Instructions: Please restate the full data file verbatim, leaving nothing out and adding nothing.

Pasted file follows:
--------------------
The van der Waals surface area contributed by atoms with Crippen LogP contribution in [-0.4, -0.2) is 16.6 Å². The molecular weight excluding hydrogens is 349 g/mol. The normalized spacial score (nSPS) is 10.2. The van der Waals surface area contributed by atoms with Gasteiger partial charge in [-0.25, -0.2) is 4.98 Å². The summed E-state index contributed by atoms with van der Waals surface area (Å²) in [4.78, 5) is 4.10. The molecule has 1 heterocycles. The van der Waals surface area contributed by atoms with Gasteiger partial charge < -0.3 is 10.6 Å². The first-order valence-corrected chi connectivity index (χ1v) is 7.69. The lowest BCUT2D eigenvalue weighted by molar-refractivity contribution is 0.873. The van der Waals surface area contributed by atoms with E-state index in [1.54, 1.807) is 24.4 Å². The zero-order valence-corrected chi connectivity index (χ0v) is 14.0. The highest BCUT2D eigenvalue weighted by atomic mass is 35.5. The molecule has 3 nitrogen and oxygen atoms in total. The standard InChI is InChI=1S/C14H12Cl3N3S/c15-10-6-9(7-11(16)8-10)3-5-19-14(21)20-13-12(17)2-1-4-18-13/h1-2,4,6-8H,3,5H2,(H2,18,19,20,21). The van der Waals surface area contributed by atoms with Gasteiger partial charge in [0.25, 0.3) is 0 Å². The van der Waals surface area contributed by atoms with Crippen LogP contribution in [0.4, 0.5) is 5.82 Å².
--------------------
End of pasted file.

The van der Waals surface area contributed by atoms with Crippen LogP contribution in [-0.4, -0.2) is 16.6 Å². The molecular weight excluding hydrogens is 349 g/mol. The normalized spacial score (nSPS) is 10.2. The van der Waals surface area contributed by atoms with Gasteiger partial charge in [-0.25, -0.2) is 4.98 Å². The summed E-state index contributed by atoms with van der Waals surface area (Å²) in [4.78, 5) is 4.10. The molecule has 1 heterocycles. The van der Waals surface area contributed by atoms with Gasteiger partial charge < -0.3 is 10.6 Å². The first-order valence-corrected chi connectivity index (χ1v) is 7.69. The lowest BCUT2D eigenvalue weighted by molar-refractivity contribution is 0.873. The van der Waals surface area contributed by atoms with E-state index in [1.54, 1.807) is 24.4 Å². The zero-order valence-corrected chi connectivity index (χ0v) is 14.0. The highest BCUT2D eigenvalue weighted by atomic mass is 35.5. The molecule has 3 nitrogen and oxygen atoms in total. The standard InChI is InChI=1S/C14H12Cl3N3S/c15-10-6-9(7-11(16)8-10)3-5-19-14(21)20-13-12(17)2-1-4-18-13/h1-2,4,6-8H,3,5H2,(H2,18,19,20,21). The van der Waals surface area contributed by atoms with Gasteiger partial charge in [0.25, 0.3) is 0 Å². The van der Waals surface area contributed by atoms with Crippen LogP contribution in [0.4, 0.5) is 5.82 Å².